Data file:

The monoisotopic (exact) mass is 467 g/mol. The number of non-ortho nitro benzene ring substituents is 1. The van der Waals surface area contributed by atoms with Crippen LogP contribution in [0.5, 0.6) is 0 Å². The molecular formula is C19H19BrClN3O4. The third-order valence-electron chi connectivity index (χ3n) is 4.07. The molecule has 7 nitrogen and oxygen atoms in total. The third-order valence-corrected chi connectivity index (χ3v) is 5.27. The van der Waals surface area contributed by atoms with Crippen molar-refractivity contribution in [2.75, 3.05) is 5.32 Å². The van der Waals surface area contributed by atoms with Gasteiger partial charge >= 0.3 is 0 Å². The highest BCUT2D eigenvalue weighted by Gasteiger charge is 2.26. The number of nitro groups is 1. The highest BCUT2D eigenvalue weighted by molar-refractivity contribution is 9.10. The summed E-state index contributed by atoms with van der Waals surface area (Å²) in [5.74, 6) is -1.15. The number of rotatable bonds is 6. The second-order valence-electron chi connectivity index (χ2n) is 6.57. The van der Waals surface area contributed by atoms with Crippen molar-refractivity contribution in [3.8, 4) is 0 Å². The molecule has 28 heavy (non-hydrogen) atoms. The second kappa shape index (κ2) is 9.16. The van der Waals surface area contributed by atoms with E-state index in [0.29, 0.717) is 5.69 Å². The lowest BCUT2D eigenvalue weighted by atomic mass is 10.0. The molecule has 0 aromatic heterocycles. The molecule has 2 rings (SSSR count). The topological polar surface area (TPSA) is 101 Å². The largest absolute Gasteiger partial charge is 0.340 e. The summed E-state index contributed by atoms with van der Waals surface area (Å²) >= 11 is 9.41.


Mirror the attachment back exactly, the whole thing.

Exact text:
The monoisotopic (exact) mass is 467 g/mol. The number of non-ortho nitro benzene ring substituents is 1. The van der Waals surface area contributed by atoms with Crippen LogP contribution in [0.5, 0.6) is 0 Å². The molecular formula is C19H19BrClN3O4. The third-order valence-electron chi connectivity index (χ3n) is 4.07. The molecule has 7 nitrogen and oxygen atoms in total. The third-order valence-corrected chi connectivity index (χ3v) is 5.27. The van der Waals surface area contributed by atoms with Crippen molar-refractivity contribution in [2.75, 3.05) is 5.32 Å². The van der Waals surface area contributed by atoms with Gasteiger partial charge >= 0.3 is 0 Å². The highest BCUT2D eigenvalue weighted by Gasteiger charge is 2.26. The number of nitro groups is 1. The highest BCUT2D eigenvalue weighted by molar-refractivity contribution is 9.10. The summed E-state index contributed by atoms with van der Waals surface area (Å²) in [5.74, 6) is -1.15. The number of rotatable bonds is 6. The second-order valence-electron chi connectivity index (χ2n) is 6.57. The van der Waals surface area contributed by atoms with Crippen molar-refractivity contribution in [3.8, 4) is 0 Å². The molecule has 28 heavy (non-hydrogen) atoms. The second kappa shape index (κ2) is 9.16. The van der Waals surface area contributed by atoms with E-state index in [0.29, 0.717) is 5.69 Å². The lowest BCUT2D eigenvalue weighted by atomic mass is 10.0. The molecule has 0 aromatic heterocycles. The molecule has 2 rings (SSSR count). The topological polar surface area (TPSA) is 101 Å². The largest absolute Gasteiger partial charge is 0.340 e. The summed E-state index contributed by atoms with van der Waals surface area (Å²) >= 11 is 9.41.